Metro Weekly

Chevy Bolt & Volt: Chevrolet’s mass-market EV push

Chevrolet brought two forward-thinking vehicles to Detroit this year: the next iteration of its Volt EV, and an all-new concept EV called the Bolt.


One the surface, the 2016 Volt represents a minor improvement over the outgoing model, more a refresh than a complete overhaul. The range-extending EV, which uses a small gas engine to charge its battery when depleted, increases its electric-only range from 38 to 50 miles, and obtain 102 MPGe compared with the old Volt’s 98 MPGe, though the Volt’s battery and engine are both new. The former increases its rating to 18.4-kWh, while the latter is a new, 1.5 liter four-cylinder engine, up from the old car’s 1.4 liter unit, which Chevy claims will offer more power with less noise.

2016 Chevrolet Volt

Outside, the Volt’s stylish face has been given a subtle tweaking, somewhat dulling the old car’s good looks, while inside there are customer-driven improvements such as better driving characteristics, better refinement, a better storage compartment for the charging cable, and a new regenerative braking system with better braking feel and adjustable levels.

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Indeed, while the Volt looks less futuristic than it previously did, Chevrolet is making a conscious effort to appeal to more consumers — its interior may be less touch-focused than old, but it’s much more usable, while there’s now five seats as opposed to the previous model’s four. If you like the look of the new Volt, the fuel-sipping car hits showrooms in the second half of 2015.

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However, it’s hardly the most forward-thinking of vehicles, as impressive as its range-extending motor may be. General Motors is clearly aware that 50 miles of electric range isn’t the best, which is why they’ve introduced the Chevrolet Bolt concept in Detroit — capable of travelling 200 miles on battery-power alone. Sure, Tesla may have the EV market cornered with the 250+ mile range in its Model S sedan, but that car starts at $70,000.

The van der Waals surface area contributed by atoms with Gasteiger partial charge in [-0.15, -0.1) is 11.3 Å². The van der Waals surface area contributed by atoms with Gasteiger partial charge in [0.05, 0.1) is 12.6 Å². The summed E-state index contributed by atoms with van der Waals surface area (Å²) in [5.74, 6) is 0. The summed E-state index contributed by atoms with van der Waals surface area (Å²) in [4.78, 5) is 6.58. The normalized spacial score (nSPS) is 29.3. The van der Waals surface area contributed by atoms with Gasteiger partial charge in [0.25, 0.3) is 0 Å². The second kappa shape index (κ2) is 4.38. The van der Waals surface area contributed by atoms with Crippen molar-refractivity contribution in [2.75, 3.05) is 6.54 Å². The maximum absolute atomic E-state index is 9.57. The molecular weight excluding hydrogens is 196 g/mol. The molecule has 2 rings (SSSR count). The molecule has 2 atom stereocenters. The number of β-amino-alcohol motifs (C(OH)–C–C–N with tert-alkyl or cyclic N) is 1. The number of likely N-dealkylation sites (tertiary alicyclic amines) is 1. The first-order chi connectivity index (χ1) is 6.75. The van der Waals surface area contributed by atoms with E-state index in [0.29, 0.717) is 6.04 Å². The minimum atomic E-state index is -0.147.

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Chevy’s Bolt EV envisions a production model that costs just $30,000. Its design is heavily-inspired by Chevy’s compact models, with minimal overhangs and a spacious greenhouse. Inside you’ll find an interior that wouldn’t look out of place in a future version of the Chevy Sonic — save for the Volt-inspired digital instrument cluster. Unlike the Model S, Chevrolet were going for attainability, not exclusivity, and the Bolt’s envisioned price is intended to reflect that.

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That’s not to say it’s lacking in the futuristic hallmarks of a concept, though. Via a smartphone app, it’s possible to unlock the car, tell the Bolt to park and retrieve itself, offer ride-sharing to other users with payment options built into the app, as well as connect with the car’s 10-inch display to access all of the content stored on the phone. There’s no indication of any future production model — this is purely a design concept — but it showcases General Motor’s intent to get serious on electric vehicles in the future.

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Rhuaridh Marr is Metro Weekly's managing editor. He can be reached at

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